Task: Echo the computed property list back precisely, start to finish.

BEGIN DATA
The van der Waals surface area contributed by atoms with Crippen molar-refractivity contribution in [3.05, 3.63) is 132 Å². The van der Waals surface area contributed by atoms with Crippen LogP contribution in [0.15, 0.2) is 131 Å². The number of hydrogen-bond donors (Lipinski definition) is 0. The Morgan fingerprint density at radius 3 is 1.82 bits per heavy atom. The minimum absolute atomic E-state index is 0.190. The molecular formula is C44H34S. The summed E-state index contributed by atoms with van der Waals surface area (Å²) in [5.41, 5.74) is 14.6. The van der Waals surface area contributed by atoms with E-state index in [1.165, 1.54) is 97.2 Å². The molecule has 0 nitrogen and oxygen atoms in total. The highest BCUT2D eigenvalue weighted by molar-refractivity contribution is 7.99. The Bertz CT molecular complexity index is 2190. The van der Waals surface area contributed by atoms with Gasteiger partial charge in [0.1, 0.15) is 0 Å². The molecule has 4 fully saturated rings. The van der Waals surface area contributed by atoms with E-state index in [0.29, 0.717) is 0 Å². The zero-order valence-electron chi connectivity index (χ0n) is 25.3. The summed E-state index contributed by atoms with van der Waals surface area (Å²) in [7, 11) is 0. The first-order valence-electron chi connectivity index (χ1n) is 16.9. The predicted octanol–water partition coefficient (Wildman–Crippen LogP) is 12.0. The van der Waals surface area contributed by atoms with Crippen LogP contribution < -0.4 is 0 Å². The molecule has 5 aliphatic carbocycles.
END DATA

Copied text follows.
The van der Waals surface area contributed by atoms with Crippen molar-refractivity contribution in [3.05, 3.63) is 132 Å². The van der Waals surface area contributed by atoms with Crippen LogP contribution in [0.15, 0.2) is 131 Å². The number of hydrogen-bond donors (Lipinski definition) is 0. The Morgan fingerprint density at radius 3 is 1.82 bits per heavy atom. The minimum absolute atomic E-state index is 0.190. The molecular formula is C44H34S. The summed E-state index contributed by atoms with van der Waals surface area (Å²) in [5.41, 5.74) is 14.6. The van der Waals surface area contributed by atoms with E-state index in [1.165, 1.54) is 97.2 Å². The molecule has 0 nitrogen and oxygen atoms in total. The highest BCUT2D eigenvalue weighted by molar-refractivity contribution is 7.99. The Bertz CT molecular complexity index is 2190. The van der Waals surface area contributed by atoms with Gasteiger partial charge in [0.1, 0.15) is 0 Å². The molecule has 4 fully saturated rings. The van der Waals surface area contributed by atoms with E-state index in [0.29, 0.717) is 0 Å². The zero-order valence-electron chi connectivity index (χ0n) is 25.3. The summed E-state index contributed by atoms with van der Waals surface area (Å²) in [7, 11) is 0. The first-order valence-electron chi connectivity index (χ1n) is 16.9. The predicted octanol–water partition coefficient (Wildman–Crippen LogP) is 12.0. The van der Waals surface area contributed by atoms with Crippen LogP contribution < -0.4 is 0 Å². The molecule has 5 aliphatic carbocycles.